COVID-19 Related Information
Issues of Employment 4: salary payment
Does an employer need to pay salary to its employee who is hospitalized or requested to stay at home by infection of COVID-19 and becomes unable to come to work?
COVID-19 is designated as a "designated infectious disease" by the Act on the Prevention of Infectious Diseases and Medical Care for Patients with Infectious Diseases. Therefore, the prefectural governor can place restrictions on employment in certain occupations for patients of this infectious disease and those who carry pathogens of this infectious disease without showing its symptoms, or have the patients admitted to the designated medical institutions for infectious diseases.
Therefore, if an employee is infected with COVID-19, the employee will be required to take leave to prevent the spread of COVID-19 infection. Unless such leave is attributable to the employer, the employer is not obliged to pay salary or leave allowance other than paid leave, unless otherwise specified by the employment contract or working rules for such leave.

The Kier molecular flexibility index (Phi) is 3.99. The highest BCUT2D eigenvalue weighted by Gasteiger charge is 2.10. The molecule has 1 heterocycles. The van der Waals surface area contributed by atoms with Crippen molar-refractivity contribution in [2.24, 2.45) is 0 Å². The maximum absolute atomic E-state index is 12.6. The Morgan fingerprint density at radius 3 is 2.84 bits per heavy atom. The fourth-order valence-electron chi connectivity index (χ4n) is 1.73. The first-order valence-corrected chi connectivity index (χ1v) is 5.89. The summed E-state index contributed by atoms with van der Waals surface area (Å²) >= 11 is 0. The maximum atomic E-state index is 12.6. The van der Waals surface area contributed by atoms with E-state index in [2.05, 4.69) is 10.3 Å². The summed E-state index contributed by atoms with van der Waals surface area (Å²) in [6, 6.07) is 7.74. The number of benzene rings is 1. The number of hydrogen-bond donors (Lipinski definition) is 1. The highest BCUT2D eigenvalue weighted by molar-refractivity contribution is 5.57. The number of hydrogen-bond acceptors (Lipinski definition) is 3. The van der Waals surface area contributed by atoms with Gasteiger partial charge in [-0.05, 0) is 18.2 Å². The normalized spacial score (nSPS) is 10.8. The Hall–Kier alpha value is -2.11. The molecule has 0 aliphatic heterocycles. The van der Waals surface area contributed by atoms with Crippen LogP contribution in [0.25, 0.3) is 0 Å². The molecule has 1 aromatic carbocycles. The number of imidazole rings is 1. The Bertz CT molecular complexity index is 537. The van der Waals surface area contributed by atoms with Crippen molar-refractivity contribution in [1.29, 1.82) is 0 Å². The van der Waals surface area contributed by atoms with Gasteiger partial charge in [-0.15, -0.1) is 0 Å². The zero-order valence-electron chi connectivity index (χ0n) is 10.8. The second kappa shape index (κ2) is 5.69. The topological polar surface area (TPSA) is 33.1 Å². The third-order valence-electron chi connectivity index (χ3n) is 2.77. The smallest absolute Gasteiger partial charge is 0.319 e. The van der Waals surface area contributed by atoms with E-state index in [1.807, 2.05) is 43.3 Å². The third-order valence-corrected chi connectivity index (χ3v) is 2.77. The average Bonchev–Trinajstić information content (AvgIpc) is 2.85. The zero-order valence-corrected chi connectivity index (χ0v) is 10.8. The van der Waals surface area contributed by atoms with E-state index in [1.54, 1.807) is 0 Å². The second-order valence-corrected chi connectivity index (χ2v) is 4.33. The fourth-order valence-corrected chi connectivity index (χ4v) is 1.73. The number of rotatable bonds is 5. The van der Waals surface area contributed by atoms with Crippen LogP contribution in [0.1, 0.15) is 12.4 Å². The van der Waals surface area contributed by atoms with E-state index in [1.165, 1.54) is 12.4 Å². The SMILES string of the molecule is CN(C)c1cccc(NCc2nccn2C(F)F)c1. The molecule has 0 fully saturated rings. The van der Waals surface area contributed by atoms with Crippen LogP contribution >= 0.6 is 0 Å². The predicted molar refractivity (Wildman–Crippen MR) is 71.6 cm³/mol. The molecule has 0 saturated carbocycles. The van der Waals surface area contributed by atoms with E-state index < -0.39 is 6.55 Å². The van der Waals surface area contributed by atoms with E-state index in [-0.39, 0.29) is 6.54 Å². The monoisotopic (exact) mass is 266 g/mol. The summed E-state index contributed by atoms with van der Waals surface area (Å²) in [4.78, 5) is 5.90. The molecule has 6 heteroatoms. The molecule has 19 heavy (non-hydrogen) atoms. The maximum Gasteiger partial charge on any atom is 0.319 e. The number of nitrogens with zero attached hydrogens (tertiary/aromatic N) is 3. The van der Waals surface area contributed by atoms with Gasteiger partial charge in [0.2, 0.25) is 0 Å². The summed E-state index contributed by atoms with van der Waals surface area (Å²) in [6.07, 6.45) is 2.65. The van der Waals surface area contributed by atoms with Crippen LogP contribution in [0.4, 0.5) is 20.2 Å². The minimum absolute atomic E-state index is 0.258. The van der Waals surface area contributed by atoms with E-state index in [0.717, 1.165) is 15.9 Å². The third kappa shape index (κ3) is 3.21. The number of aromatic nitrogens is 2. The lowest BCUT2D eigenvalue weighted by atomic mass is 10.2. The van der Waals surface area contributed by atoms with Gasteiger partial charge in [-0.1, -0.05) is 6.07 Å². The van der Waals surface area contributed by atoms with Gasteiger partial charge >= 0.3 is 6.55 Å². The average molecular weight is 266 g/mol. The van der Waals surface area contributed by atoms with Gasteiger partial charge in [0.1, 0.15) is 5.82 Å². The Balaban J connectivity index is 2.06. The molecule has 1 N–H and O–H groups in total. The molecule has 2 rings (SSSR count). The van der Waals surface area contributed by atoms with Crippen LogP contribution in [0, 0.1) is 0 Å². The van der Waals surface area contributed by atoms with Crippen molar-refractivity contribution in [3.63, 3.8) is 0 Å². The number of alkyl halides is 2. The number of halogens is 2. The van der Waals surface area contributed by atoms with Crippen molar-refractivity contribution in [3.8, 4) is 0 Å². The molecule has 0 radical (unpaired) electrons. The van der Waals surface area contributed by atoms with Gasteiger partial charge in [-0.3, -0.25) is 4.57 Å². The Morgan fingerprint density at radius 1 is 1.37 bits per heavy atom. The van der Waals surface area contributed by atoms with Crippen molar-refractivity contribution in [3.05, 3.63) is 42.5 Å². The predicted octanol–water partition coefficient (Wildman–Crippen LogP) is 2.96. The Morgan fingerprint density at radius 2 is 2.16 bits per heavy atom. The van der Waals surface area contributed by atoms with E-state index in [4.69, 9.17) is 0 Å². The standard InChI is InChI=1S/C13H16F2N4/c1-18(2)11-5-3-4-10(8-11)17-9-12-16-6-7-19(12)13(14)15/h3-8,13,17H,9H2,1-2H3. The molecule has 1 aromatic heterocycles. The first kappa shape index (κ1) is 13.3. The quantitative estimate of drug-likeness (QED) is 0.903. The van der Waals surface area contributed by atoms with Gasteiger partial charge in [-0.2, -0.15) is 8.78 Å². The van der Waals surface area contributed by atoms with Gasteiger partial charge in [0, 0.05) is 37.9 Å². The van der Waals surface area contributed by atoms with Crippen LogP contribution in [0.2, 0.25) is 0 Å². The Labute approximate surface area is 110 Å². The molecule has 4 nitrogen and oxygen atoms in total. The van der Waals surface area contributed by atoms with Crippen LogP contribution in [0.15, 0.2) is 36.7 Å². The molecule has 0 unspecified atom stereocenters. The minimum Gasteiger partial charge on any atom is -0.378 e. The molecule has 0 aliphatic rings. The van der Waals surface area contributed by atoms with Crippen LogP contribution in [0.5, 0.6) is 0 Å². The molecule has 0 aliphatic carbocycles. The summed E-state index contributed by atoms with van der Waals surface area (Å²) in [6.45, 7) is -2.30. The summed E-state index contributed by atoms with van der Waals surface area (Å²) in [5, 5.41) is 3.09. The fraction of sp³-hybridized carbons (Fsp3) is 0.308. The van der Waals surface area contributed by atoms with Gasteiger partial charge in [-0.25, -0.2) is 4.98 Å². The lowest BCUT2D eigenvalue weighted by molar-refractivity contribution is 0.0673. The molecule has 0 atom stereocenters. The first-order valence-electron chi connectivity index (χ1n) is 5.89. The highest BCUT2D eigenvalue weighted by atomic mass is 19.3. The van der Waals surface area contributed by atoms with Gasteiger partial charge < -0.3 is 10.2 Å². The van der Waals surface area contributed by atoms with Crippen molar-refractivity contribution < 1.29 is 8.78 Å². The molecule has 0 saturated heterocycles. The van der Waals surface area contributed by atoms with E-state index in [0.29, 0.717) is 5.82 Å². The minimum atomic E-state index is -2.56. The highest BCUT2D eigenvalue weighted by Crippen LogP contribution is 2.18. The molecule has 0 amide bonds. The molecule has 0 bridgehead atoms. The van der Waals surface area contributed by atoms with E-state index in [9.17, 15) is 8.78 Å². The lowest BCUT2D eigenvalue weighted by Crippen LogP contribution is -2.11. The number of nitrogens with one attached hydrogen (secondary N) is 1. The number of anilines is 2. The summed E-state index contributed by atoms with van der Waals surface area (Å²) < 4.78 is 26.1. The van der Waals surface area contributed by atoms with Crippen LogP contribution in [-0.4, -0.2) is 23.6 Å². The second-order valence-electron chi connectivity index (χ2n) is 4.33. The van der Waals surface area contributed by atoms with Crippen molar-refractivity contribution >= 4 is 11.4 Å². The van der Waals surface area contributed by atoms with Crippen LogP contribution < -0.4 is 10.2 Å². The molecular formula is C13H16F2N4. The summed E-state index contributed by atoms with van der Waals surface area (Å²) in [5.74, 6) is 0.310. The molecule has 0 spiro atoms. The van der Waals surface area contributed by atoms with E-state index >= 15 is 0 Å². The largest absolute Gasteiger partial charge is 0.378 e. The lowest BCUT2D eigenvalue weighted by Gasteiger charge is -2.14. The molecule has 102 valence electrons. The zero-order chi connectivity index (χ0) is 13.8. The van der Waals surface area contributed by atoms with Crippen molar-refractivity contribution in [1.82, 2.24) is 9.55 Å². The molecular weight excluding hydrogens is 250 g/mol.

If an employee is infected with COVID-19 on the job, the employee can receive leave compensation as an occupational accident under the Worker's Compensation Insurance Act. However, it may be difficult to receive worker's compensation insurance benefit based on the association between the work and the infection, unless the route of infection is specifically revealed, or the employee was engaged in any works being considered at high risk for infection that are works in an environment where many infections are revealed, such as medical service workers, or works in an environment where the employee has frequent close contacts with clients, such as retailing, transportation operations for public transportation systems, nursing and childcare services.
Even in such a case, if the employee is insured by health insurance, it may be possible for the employee to receive accident and sickness benefits when the employee was absent from work for four consecutive days or more.